How to Fix Disability Insurance

 

The Trust Fund for Social Security Disability Insurance will run out of money by the end of 2016.  If no changes are made, all SSDI benefits will have to be reduced to 81% of scheduled benefits after that.  Congress must act to avoid this outcome.  The easiest fix would be to merge SSDI into the larger Social Security program in which case both SSDI and SSI would run out of money about 2033.
CaptureBut as the Manhattan Institute’s Scott Winship points out in National Affairs, “How to Fix Disability Insurance,”  “the looming insolvency of the SSDI Trust Fund offers a rare opportunity to fundamentally reform SSDI” to better target assistance to those with debilitating impairments who truly need this support. The share of adults age 25 to 64 receiving SSDI benefits has tripled from 1.6% to 5% between 1970 and 2010 during a time when a shift from manufacturing, agriculture and mining to service work has reduced physical demands on workers.
Mr. Winship suggests the following reforms be implemented in the SSDI program:

  • Raise the 1.8% (out of the total 12.4% of the payroll tax going to SS) going to SSDI slightly to solve the immediate problem.
  • Expand the support options available to able-bodied men and women who can work, at least for a significant number of hours.
  • Reduce the number of people applying for benefits. For example, by increasing employer incentives for taking stricter safety measures, accommodating and rehabilitating those who become disabled and making greater use of claims management.
  • Use a stricter definition of disability. For example, mental and musculoskeletal conditions may be amenable to treatment.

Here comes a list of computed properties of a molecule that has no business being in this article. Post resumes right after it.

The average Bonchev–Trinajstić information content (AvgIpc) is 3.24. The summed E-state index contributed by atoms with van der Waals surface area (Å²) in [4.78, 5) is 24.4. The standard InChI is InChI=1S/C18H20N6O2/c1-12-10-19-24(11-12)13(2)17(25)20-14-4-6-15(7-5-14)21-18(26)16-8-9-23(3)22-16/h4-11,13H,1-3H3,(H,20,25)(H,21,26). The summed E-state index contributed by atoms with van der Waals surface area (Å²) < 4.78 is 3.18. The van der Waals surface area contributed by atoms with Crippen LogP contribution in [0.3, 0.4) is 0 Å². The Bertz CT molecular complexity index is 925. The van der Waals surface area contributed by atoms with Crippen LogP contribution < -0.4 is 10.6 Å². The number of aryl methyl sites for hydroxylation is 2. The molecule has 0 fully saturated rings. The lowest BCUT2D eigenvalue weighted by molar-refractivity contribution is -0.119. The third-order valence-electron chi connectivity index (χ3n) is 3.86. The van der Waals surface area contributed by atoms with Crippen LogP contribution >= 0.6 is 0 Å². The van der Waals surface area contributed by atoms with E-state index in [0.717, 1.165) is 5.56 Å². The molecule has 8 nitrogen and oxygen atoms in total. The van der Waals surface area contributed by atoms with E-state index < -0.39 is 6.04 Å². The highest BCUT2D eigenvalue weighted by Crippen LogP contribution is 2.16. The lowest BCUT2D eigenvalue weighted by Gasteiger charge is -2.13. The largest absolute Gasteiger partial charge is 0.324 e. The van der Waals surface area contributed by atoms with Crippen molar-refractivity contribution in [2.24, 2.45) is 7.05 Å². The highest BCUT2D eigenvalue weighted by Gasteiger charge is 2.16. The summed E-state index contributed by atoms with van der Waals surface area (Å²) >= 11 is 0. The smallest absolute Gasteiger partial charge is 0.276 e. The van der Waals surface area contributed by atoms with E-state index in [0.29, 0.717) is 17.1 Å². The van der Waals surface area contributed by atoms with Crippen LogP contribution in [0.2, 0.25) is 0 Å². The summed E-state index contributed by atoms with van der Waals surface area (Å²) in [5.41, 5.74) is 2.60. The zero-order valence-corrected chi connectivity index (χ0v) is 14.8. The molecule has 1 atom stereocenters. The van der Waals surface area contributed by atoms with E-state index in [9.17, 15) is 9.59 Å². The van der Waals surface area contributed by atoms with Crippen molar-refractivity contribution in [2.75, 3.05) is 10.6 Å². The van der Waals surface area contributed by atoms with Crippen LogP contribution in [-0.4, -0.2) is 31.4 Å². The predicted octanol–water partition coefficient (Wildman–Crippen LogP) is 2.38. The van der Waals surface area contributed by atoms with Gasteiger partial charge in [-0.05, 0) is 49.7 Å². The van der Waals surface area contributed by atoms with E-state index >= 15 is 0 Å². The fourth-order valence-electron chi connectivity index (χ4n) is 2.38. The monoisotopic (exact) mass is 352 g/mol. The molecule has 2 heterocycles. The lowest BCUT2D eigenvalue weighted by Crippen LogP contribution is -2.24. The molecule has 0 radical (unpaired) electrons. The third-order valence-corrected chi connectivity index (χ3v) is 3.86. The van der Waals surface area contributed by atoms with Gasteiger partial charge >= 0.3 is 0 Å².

• Make it less attractive and more difficult to receive benefits for those who, while impaired, are able to work. Conditions likely to improve would be automatically subject to review after a short period of time.
  • Facilitate work among those with serious impairments who would still like to work. The point here is to make sure they benefit from working without feeling threatened with possible termination of benefits.

The point is that there are many practical steps which can be taken to make SSDI more cost efficient while preserving it for those who truly need it.  This is a good example of the sort of changes that need to be made in all entitlement programs to shore them up for future generations by bringing their huge costs under control.

Are Welfare Benefits Too High?

The CATO Institute has just released a new study “The Work Versus Welfare
Trade-Off: 2013”, which analyzes the total level of welfare benefits on a state by state basis.  The authors, Michael Tanner and Charles Hughes, show that welfare pays more than a minimum-wage job in 35 states and, moreover, in 13 states, it pays more than $15 per hour. The authors recommend that Congress and state legislatures strengthen welfare work requirements, remove exemptions from working and narrow the definition of work.  Also many states should consider shrinking the large gap between the value of welfare and work by reducing current benefit levels and tightening eligibility requirements.
Clearly welfare benefits as well as disability payments, through the Supplemental Security Income (SSI) program of Social Security, have grown too large and have become a disincentive for many people to find a job.  Getting something for nothing is a moral hazard which induces an attitude of entitlement and helplessness.  It also causes the labor force participation rate to shrink and therefore hurts the economy.
Tightening up welfare payments and disability income are among the many actions
which Congress could take to speed up economic growth and lower government
spending.  We need more representatives in Washington who understand that change is needed and who can advocate effectively for policies which will get this done!